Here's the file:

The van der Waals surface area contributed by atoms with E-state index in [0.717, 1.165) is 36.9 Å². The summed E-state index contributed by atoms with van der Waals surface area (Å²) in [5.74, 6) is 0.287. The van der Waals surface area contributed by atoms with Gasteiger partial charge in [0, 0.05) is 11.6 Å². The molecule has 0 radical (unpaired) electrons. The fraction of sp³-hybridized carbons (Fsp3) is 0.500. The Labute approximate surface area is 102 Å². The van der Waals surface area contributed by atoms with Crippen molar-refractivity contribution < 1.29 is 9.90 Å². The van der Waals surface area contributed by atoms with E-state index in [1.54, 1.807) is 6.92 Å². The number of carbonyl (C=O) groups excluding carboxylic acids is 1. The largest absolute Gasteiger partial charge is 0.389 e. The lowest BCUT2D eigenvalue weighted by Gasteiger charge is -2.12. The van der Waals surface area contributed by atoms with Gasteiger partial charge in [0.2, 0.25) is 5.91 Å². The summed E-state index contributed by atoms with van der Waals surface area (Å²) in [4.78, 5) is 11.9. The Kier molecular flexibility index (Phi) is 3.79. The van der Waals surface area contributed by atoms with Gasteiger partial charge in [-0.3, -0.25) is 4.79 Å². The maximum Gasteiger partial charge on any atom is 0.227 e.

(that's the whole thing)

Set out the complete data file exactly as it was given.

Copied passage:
The van der Waals surface area contributed by atoms with E-state index in [0.717, 1.165) is 36.9 Å². The summed E-state index contributed by atoms with van der Waals surface area (Å²) in [5.74, 6) is 0.287. The van der Waals surface area contributed by atoms with Gasteiger partial charge in [0, 0.05) is 11.6 Å². The molecule has 0 radical (unpaired) electrons. The fraction of sp³-hybridized carbons (Fsp3) is 0.500. The Labute approximate surface area is 102 Å². The van der Waals surface area contributed by atoms with Crippen molar-refractivity contribution < 1.29 is 9.90 Å². The van der Waals surface area contributed by atoms with E-state index in [1.54, 1.807) is 6.92 Å². The number of carbonyl (C=O) groups excluding carboxylic acids is 1. The largest absolute Gasteiger partial charge is 0.389 e. The lowest BCUT2D eigenvalue weighted by Gasteiger charge is -2.12. The van der Waals surface area contributed by atoms with Gasteiger partial charge in [0.2, 0.25) is 5.91 Å². The summed E-state index contributed by atoms with van der Waals surface area (Å²) in [4.78, 5) is 11.9. The Kier molecular flexibility index (Phi) is 3.79. The van der Waals surface area contributed by atoms with Gasteiger partial charge in [-0.3, -0.25) is 4.79 Å². The maximum Gasteiger partial charge on any atom is 0.227 e.